These iKiller tablets are just cheep gifts for some and other times, all they could afford. Cheep gifts end up returned or in a draw and people without money can’t buy books and apps for the devices. So they are left home in a draw.

    So, look around. What devices do you see in the real world?

    1. The Kindle FIre is about the same as the iPad in bright sunlight. It is the Kindle Touch that works really great as an e-reader outside in the bright sun. And I do see Kindle touches in action during the day.

      1. Kindle Touches and Kindle 4s are excellent devices. Amazon’s mistake is trying to turn their winning Kindle formula into something it isn’t. A Kindle is meant to replace a book, not a computer. Therefore the question they should be asking themselves about the Fire is “why?”.

          1. Their Lovefilm media service is already built into everything in the home from PS3s to TVs and Blu-Ray players. Why not just build it into other people’s handheld devices instead of sullying the Kindle brand?

        1. Take a fire and an iPad out in the sun. You will not be able to tell the difference in the image quality and view-ability between them. You get different results indoors, of course.

          1. I’ve seen the newer retina display iPad at full brightness in the sun, it looks better then the Fire. Maybe the older generation iPads looked about the same but the newest one looks better.

    1. That may very well be true, but they saw their position as top ereader threatened by iPads which can do other things besides display books.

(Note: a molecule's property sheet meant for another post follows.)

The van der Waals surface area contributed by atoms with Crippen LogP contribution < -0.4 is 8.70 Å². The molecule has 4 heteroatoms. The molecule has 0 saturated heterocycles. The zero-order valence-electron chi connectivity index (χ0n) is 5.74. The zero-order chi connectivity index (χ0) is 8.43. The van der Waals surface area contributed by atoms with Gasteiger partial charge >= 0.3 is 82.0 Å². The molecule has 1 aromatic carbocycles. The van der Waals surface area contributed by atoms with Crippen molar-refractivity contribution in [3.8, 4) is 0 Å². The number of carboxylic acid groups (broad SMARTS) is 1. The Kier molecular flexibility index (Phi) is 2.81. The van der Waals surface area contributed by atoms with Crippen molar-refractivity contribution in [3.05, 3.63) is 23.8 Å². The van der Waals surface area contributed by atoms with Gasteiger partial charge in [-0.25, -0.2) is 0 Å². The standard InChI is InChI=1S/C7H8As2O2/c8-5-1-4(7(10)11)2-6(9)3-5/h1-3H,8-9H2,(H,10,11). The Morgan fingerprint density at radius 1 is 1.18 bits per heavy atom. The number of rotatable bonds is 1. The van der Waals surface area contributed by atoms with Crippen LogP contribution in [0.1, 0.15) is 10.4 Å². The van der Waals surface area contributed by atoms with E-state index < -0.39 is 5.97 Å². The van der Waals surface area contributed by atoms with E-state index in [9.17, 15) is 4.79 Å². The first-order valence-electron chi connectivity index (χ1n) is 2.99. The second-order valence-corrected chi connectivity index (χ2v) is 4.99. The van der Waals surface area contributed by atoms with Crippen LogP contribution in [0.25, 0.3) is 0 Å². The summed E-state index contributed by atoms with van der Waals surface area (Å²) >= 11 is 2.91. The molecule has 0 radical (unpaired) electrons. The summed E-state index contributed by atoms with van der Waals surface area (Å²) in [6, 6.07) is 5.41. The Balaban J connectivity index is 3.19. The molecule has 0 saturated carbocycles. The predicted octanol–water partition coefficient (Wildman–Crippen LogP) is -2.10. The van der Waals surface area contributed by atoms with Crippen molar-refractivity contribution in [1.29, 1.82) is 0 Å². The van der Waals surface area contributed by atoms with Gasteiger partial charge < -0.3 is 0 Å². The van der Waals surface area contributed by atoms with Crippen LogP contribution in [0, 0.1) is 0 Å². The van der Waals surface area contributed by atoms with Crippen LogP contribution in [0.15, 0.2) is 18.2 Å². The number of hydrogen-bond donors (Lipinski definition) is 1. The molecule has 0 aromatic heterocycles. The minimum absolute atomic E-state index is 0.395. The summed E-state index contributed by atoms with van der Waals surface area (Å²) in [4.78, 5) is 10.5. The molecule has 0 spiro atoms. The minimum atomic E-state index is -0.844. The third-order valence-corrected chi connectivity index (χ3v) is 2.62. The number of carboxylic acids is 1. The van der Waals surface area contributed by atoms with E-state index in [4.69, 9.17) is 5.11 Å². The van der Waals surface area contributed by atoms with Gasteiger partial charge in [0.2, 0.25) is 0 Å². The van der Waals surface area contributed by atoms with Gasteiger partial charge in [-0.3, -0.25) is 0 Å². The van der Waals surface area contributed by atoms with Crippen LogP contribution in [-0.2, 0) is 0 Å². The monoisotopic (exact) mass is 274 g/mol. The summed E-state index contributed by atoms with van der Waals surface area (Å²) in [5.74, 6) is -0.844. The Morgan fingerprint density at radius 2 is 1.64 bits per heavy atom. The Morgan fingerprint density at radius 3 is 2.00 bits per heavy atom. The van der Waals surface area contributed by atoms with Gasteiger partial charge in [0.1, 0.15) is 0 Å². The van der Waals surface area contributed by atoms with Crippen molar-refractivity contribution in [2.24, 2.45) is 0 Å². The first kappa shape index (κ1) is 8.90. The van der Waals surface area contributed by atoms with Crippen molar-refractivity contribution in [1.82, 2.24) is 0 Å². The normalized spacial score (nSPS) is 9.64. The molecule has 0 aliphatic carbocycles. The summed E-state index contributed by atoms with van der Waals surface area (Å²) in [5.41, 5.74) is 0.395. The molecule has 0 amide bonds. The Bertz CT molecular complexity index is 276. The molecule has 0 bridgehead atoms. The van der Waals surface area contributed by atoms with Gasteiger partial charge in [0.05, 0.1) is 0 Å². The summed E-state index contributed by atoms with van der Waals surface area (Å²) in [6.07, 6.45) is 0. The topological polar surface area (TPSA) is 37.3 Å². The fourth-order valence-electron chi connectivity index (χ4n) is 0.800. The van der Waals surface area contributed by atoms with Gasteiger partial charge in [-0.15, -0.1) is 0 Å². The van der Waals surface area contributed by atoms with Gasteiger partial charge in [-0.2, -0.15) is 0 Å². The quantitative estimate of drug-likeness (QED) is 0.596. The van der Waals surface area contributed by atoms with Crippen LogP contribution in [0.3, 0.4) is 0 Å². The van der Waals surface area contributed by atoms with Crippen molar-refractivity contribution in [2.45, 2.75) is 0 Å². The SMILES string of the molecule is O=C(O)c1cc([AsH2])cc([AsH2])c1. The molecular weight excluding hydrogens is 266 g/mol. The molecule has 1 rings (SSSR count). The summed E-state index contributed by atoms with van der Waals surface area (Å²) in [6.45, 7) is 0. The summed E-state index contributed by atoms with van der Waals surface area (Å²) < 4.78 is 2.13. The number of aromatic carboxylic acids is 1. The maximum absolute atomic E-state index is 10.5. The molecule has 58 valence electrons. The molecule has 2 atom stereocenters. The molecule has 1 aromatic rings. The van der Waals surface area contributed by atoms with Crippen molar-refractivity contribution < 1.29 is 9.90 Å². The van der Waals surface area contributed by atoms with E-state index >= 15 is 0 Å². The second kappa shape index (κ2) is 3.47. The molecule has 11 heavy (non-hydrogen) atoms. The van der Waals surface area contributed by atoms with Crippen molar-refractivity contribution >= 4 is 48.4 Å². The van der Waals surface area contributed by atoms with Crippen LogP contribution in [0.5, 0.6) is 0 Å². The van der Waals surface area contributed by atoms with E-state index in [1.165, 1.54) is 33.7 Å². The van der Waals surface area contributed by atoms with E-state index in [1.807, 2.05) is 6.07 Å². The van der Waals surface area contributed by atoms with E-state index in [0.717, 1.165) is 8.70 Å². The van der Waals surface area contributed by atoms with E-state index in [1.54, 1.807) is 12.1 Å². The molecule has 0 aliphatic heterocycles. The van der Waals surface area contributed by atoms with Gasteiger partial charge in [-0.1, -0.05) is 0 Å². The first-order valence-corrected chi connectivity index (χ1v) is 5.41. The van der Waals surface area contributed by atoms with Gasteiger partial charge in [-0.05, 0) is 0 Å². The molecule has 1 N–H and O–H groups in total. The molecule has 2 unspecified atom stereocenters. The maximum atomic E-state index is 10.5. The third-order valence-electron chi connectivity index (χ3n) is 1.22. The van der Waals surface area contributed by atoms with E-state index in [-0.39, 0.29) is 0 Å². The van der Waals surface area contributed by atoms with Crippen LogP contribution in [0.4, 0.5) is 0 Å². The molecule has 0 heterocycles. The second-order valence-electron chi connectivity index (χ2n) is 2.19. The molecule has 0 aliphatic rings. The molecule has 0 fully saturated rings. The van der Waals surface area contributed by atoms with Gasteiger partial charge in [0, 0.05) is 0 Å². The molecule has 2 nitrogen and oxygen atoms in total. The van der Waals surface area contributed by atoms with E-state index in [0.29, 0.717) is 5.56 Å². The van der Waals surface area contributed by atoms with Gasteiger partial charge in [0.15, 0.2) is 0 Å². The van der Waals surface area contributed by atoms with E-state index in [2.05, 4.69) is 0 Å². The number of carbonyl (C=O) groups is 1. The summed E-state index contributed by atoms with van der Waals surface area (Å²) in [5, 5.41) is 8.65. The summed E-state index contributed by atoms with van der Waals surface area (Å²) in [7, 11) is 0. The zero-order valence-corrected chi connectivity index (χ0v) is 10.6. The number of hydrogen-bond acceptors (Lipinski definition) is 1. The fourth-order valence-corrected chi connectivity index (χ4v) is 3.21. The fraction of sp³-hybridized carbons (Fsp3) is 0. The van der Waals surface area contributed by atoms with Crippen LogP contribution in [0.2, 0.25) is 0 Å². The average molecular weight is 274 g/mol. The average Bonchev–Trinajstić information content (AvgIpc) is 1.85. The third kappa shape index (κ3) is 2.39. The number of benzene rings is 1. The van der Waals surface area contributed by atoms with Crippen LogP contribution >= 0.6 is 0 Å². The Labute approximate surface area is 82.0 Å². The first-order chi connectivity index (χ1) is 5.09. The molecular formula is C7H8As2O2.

3. As the owner of a real Kindle (eInk, 3G, WiFi, Keyboard) and an iPad (3rd generation- 3rd iPad), let me be the first to say that the Kindle Fire is a steaming pile of shit, unworthy of the Kindle name. It has all the liabilities of the iPad and loses almost all the advantages of the real Kindle as a reading device and gains little. It uses Fandroid theftware and is a poor substitute for a real iPad – like all Fandroid devices.

    If I wanted a eye straining glare hobbled LED illuminated LCD display that washed out in the sun I could use the Kindle app on my iPad. Unlike a real Kindle with eInk, the Fire is damn near useless outdoors in bright sunlight.

    The real Kindle is a dedicated reading device that can run weeks on a full charge, can be used in the sunshine and does not have the fragile glass face of the iPad. For a camping vacation a charge up Kindle works great- unlike the iPad. Chasing the iPad, Amazon is getting the worst of the iPad and losing the best of the Kindle.

    1. Well put. The Kindle is a great device for reading.
      The iPad is a great tablet computer, which you can also read using your Kindle app (or other apps, Nook, iBooks, etc.)
      I have both – the Kindle is cheap, around $100 will get you one.

  4. Should’ve been expected. Kindles are toys that sell well over the Holidays and then drop off sharply afterwards. The iPad is a computer, so sales should remain stable and healthy.

    1. Toys?
      I can take a fully charged Kindle and go on an extended camping trip and an read all manner of content for 2 weeks. On one charge.
      If it gets dropped the screen will in all likelihood not be damaged. A ziplock bag will keep it dry on a camping trip.

      I like my iPad- its a nice device when a real computer is impractical. Make no mistake, an iPad is NOT a replacement for my Mac Pro by a long shot on it’s best day.

      I also like my Kindle and for reading it cannot be beat.

  5. More eating crow for you stupid ANALyst. Always giving thumbs up to Amazon whenever they disclose nothing factual about their sales numbers on Kindle!